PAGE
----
10. The Bill creates dedicated institutional mechanisms at District, State and CentralLevel. These will be responsible for prevention, protection, investigation and rehabilitation work related to trafficking. (NIA) will perform the tasks of at the national level present under theMHA.

11. Punishment ranges from rigorous minimum 10 years to life and fine not less than Rs. 1 lakh.

12. In order to break the organized nexus, both at the national and international level, the Bill provides for the attachment & forfeiture of property and also the proceeds for 

13. The Bill comprehensively addresses the transnational nature of the  The National will perform the functions of international coordination with authorities in foreign countries and international organizations; international assistance in investigation; facilitate inter-State and trans-border transfer of evidence and materials, witnesses and others for expediting prosecution; facilitate inter-state and international in judicial proceedings etc.

Background:

Trafficking in human beings is the third largest organized violating basic human rights. There so far to deal with this  Accordingly, the Trafficking of Persons (Prevention, Protection and Rehabilitation) Bill, 2018 has been prepared. The Bill addresses one of the most pervasive yet invisible crimes affecting the most vulnerable persons especially women and children.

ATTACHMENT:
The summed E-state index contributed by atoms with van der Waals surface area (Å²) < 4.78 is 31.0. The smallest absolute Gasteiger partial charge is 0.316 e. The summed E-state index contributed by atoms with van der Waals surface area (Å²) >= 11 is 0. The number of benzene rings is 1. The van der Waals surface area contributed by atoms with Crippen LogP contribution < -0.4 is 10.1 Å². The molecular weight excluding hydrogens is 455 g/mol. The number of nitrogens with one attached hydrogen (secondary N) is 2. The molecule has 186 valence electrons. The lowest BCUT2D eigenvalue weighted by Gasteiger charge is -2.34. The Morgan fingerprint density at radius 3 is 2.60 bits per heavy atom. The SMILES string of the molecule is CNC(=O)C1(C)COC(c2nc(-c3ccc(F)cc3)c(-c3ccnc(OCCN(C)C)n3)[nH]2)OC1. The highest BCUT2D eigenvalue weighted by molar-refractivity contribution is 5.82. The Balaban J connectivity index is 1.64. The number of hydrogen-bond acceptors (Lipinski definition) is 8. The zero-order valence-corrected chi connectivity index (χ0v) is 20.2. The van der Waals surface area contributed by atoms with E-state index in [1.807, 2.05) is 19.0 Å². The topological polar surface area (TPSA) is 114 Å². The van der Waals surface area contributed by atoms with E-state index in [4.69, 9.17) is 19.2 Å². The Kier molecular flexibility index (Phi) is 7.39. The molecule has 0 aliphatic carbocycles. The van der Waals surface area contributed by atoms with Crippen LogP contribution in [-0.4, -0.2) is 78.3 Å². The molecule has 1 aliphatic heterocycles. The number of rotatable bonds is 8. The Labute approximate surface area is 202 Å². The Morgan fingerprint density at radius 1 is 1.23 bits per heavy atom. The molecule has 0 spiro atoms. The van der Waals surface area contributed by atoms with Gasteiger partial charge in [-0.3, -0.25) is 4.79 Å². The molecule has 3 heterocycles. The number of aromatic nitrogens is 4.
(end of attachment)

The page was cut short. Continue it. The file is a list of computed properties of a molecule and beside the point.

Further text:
The new law will make a leader among South Asian countries to combat trafficking. Trafficking is a global concern also affecting a number of South Asian nations. Amongst them, is now a pioneer in formulating a comprehensive legislation. UNODC and SAARC nations are looking forward to to take lead by enacting this law.

The Bill has been prepared in consultation with line Ministries, Departments, State Governments, NGOs and domain experts. A large number of suggestions received by the in hundreds of petitions have been incorporated in the Bill. The Draft Bill discussedin regional consultations held in Delhi, Kolkata, and with various stakeholdersincluding over 60 NGOs. The Bill was examined and discussed by Group of Ministers also.

3. India, Jordan firm up security cooperation

Both the countries arrive at a jointstrategy to counter common threats.

India and Jordan established diplomatic relations in 1950 after India became a Republic, although the first bilateral agreement on cooperation and friendly relations was entered into soon after Indian independence in 1947.

The first ever visit by an Indian Head of State to Jordan took place in 2015. This provided a huge impetus to bilateral engagement in a wide range of areas.

Political Ties

Both India and Jordan face the common threat of terrorism and extremism. It has been reported that Prime Minister Modi and King Abdullah II will address an event themed on measures against radicalisation of youth.